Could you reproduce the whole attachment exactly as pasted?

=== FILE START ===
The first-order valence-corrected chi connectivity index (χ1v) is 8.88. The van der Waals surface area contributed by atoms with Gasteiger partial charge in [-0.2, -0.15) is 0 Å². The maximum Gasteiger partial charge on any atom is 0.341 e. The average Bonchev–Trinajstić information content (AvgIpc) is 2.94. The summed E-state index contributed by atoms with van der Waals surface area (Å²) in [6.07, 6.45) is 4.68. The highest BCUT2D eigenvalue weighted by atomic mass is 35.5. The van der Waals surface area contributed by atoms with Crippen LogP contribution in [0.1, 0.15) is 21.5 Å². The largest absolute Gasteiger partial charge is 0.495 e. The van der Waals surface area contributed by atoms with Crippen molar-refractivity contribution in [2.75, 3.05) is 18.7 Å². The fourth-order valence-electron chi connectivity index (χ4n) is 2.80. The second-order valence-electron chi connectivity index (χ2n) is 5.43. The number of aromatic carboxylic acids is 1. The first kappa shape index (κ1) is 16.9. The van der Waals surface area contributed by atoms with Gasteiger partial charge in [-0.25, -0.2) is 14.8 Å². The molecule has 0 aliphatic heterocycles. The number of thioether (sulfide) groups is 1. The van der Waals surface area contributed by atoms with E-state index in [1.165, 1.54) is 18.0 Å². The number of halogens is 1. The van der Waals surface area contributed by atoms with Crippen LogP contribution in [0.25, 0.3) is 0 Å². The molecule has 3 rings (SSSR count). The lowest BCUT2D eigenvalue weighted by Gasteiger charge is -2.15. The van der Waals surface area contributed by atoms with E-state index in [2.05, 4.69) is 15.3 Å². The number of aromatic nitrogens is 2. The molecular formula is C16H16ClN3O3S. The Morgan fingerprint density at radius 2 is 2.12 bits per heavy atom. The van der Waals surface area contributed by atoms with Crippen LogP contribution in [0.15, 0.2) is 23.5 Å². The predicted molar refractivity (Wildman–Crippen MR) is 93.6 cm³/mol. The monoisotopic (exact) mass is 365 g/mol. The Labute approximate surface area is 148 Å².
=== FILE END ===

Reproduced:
The first-order valence-corrected chi connectivity index (χ1v) is 8.88. The van der Waals surface area contributed by atoms with Gasteiger partial charge in [-0.2, -0.15) is 0 Å². The maximum Gasteiger partial charge on any atom is 0.341 e. The average Bonchev–Trinajstić information content (AvgIpc) is 2.94. The summed E-state index contributed by atoms with van der Waals surface area (Å²) in [6.07, 6.45) is 4.68. The highest BCUT2D eigenvalue weighted by atomic mass is 35.5. The van der Waals surface area contributed by atoms with Crippen LogP contribution in [0.1, 0.15) is 21.5 Å². The largest absolute Gasteiger partial charge is 0.495 e. The van der Waals surface area contributed by atoms with Crippen molar-refractivity contribution in [2.75, 3.05) is 18.7 Å². The fourth-order valence-electron chi connectivity index (χ4n) is 2.80. The second-order valence-electron chi connectivity index (χ2n) is 5.43. The number of aromatic carboxylic acids is 1. The first kappa shape index (κ1) is 16.9. The van der Waals surface area contributed by atoms with Gasteiger partial charge in [-0.25, -0.2) is 14.8 Å². The molecule has 0 aliphatic heterocycles. The number of thioether (sulfide) groups is 1. The van der Waals surface area contributed by atoms with E-state index in [1.165, 1.54) is 18.0 Å². The number of halogens is 1. The van der Waals surface area contributed by atoms with Crippen LogP contribution in [0.25, 0.3) is 0 Å². The molecule has 3 rings (SSSR count). The lowest BCUT2D eigenvalue weighted by Gasteiger charge is -2.15. The van der Waals surface area contributed by atoms with E-state index in [2.05, 4.69) is 15.3 Å². The number of aromatic nitrogens is 2. The molecular formula is C16H16ClN3O3S. The Morgan fingerprint density at radius 2 is 2.12 bits per heavy atom. The van der Waals surface area contributed by atoms with Crippen LogP contribution in [0.15, 0.2) is 23.5 Å². The predicted molar refractivity (Wildman–Crippen MR) is 93.6 cm³/mol. The monoisotopic (exact) mass is 365 g/mol. The Labute approximate surface area is 148 Å².